The Driving License as a Tool of Empowerment for Middle-Aged Arab-Palestinian Women in Israel
Recently, there has been an increase in the number of middle-aged Arab-Palestinian women in Israel who take driving lessons. Significant cultural transformations have taken place of late, which have resulted in changes in the status of these women, providing them with opportunities to enhance their individuality. Driving, in particular, represents an arena in which they strive to reshape their physical space, in protest against the controlling restrictions placed upon them by traditional patriarchal society. This study addresses the role that a driving license plays in the empowerment of middle-aged Arab-Palestinian women in Israel. I argue that the driving license is interpreted by them as a tool for both personal and gender liberation. This question is tested by semi-structured interviews with 16 new drivers aged 41-61.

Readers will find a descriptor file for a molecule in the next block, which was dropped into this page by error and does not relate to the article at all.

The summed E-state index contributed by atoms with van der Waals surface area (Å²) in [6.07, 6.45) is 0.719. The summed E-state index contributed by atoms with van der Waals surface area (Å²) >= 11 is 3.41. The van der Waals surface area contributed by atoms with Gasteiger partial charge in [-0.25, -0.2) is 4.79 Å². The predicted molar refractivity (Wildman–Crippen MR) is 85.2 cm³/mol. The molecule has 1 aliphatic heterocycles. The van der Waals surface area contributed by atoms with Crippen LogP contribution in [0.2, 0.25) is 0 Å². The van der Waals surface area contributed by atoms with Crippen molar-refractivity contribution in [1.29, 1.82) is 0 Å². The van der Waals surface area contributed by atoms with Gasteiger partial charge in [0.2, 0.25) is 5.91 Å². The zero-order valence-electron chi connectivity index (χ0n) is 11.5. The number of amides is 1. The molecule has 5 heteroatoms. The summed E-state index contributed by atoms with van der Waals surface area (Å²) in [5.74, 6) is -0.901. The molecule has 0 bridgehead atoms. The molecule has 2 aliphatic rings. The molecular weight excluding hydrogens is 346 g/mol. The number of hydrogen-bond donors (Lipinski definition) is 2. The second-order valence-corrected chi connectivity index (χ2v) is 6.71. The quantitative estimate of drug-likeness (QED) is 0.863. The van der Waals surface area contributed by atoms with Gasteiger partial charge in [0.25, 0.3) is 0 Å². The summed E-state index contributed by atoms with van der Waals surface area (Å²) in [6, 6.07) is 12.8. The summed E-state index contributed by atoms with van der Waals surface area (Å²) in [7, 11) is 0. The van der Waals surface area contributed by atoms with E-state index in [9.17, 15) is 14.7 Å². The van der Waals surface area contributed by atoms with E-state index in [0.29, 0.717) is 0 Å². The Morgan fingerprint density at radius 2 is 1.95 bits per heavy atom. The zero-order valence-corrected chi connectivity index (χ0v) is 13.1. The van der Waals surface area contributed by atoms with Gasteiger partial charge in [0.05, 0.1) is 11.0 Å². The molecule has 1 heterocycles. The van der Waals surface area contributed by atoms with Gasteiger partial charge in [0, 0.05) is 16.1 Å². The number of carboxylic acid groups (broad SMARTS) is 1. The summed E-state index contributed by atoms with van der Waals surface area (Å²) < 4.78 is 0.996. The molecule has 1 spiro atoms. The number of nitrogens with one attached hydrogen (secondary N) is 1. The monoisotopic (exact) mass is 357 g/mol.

The findings of this study showed that acquiring a driving license by women leads to both continuity and change. The aspect of continuity reflects the conservative desire to maintain the traditional priorities of taking care of the household and family. Nevertheless, there was evidence of empowerment in terms of the women's ability to recognize the mechanisms of power and oppression in their lives and the effect on gender management in their traditional societal roles. Arab-Palestinian women in Israel are able to achieve a satisfactory level of efficacy and self-realization and are aware of their needs for freedom, leisure, employment, and study.